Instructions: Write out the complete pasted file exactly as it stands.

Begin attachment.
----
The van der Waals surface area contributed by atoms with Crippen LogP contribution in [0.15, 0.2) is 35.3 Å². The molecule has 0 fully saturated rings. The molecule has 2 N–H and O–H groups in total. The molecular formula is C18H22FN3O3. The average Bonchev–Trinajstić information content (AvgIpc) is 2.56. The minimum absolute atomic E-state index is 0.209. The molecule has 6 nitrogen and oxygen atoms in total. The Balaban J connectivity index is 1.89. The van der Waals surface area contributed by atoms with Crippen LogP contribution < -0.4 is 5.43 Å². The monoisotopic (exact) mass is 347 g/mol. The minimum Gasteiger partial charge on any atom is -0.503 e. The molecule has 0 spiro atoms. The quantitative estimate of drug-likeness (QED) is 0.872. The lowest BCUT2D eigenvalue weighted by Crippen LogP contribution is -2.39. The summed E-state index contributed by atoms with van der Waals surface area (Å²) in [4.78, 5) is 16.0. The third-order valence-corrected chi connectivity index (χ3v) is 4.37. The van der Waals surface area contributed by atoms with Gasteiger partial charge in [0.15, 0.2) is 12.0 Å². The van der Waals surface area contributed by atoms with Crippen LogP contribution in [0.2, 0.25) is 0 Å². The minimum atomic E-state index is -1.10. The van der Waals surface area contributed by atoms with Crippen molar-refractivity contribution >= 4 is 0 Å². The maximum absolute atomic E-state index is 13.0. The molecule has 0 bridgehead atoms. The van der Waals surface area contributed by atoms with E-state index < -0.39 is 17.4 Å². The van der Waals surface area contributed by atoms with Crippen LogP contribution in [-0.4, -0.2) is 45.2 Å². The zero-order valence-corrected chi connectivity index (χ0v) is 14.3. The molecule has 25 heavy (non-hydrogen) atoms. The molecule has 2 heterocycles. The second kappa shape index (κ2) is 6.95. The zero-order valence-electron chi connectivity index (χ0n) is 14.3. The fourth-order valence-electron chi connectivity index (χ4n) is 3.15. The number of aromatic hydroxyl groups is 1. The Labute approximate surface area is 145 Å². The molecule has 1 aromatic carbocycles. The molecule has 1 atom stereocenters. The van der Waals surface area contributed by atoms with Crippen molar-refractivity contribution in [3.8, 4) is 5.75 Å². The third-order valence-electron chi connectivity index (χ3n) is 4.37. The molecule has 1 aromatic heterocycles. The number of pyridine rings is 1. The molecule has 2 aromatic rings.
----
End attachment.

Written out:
The van der Waals surface area contributed by atoms with Crippen LogP contribution in [0.15, 0.2) is 35.3 Å². The molecule has 0 fully saturated rings. The molecule has 2 N–H and O–H groups in total. The molecular formula is C18H22FN3O3. The average Bonchev–Trinajstić information content (AvgIpc) is 2.56. The minimum absolute atomic E-state index is 0.209. The molecule has 6 nitrogen and oxygen atoms in total. The Balaban J connectivity index is 1.89. The van der Waals surface area contributed by atoms with Crippen LogP contribution < -0.4 is 5.43 Å². The monoisotopic (exact) mass is 347 g/mol. The minimum Gasteiger partial charge on any atom is -0.503 e. The molecule has 0 spiro atoms. The quantitative estimate of drug-likeness (QED) is 0.872. The lowest BCUT2D eigenvalue weighted by Crippen LogP contribution is -2.39. The summed E-state index contributed by atoms with van der Waals surface area (Å²) in [4.78, 5) is 16.0. The third-order valence-corrected chi connectivity index (χ3v) is 4.37. The van der Waals surface area contributed by atoms with Gasteiger partial charge in [0.15, 0.2) is 12.0 Å². The van der Waals surface area contributed by atoms with Crippen LogP contribution in [0.2, 0.25) is 0 Å². The minimum atomic E-state index is -1.10. The van der Waals surface area contributed by atoms with Crippen molar-refractivity contribution >= 4 is 0 Å². The maximum absolute atomic E-state index is 13.0. The molecule has 0 bridgehead atoms. The van der Waals surface area contributed by atoms with E-state index < -0.39 is 17.4 Å². The van der Waals surface area contributed by atoms with Crippen LogP contribution in [-0.4, -0.2) is 45.2 Å². The zero-order valence-corrected chi connectivity index (χ0v) is 14.3. The molecule has 25 heavy (non-hydrogen) atoms. The molecule has 2 heterocycles. The second kappa shape index (κ2) is 6.95. The zero-order valence-electron chi connectivity index (χ0n) is 14.3. The fourth-order valence-electron chi connectivity index (χ4n) is 3.15. The number of aromatic hydroxyl groups is 1. The Labute approximate surface area is 145 Å². The molecule has 1 aromatic carbocycles. The molecule has 1 atom stereocenters. The van der Waals surface area contributed by atoms with Crippen molar-refractivity contribution in [3.8, 4) is 5.75 Å². The third-order valence-electron chi connectivity index (χ3n) is 4.37. The molecule has 1 aromatic heterocycles. The number of pyridine rings is 1. The molecule has 2 aromatic rings.